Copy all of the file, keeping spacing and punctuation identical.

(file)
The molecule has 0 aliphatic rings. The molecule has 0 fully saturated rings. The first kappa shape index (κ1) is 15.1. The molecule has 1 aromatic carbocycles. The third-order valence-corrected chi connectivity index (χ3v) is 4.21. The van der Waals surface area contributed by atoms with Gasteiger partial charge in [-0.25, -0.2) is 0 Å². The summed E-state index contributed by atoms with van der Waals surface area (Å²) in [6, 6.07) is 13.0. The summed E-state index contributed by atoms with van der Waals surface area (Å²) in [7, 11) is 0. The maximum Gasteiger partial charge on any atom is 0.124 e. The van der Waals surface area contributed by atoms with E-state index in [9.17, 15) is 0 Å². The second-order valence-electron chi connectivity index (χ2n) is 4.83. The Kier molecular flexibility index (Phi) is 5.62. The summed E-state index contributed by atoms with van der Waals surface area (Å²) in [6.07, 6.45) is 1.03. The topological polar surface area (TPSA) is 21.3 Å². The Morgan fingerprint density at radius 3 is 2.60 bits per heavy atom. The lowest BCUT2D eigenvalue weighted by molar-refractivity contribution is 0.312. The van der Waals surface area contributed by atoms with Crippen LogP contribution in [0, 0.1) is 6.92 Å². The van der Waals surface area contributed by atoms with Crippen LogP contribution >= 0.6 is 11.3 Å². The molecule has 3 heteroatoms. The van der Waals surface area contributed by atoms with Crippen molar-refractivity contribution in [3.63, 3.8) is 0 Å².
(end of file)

The molecule has 0 aliphatic rings. The molecule has 0 fully saturated rings. The first kappa shape index (κ1) is 15.1. The molecule has 1 aromatic carbocycles. The third-order valence-corrected chi connectivity index (χ3v) is 4.21. The van der Waals surface area contributed by atoms with Gasteiger partial charge in [-0.25, -0.2) is 0 Å². The summed E-state index contributed by atoms with van der Waals surface area (Å²) in [6, 6.07) is 13.0. The summed E-state index contributed by atoms with van der Waals surface area (Å²) in [7, 11) is 0. The maximum Gasteiger partial charge on any atom is 0.124 e. The van der Waals surface area contributed by atoms with E-state index in [9.17, 15) is 0 Å². The second-order valence-electron chi connectivity index (χ2n) is 4.83. The Kier molecular flexibility index (Phi) is 5.62. The summed E-state index contributed by atoms with van der Waals surface area (Å²) in [6.07, 6.45) is 1.03. The topological polar surface area (TPSA) is 21.3 Å². The Morgan fingerprint density at radius 3 is 2.60 bits per heavy atom. The lowest BCUT2D eigenvalue weighted by molar-refractivity contribution is 0.312. The van der Waals surface area contributed by atoms with Crippen LogP contribution in [0, 0.1) is 6.92 Å². The van der Waals surface area contributed by atoms with Crippen LogP contribution >= 0.6 is 11.3 Å². The molecule has 3 heteroatoms. The van der Waals surface area contributed by atoms with Crippen molar-refractivity contribution in [3.63, 3.8) is 0 Å².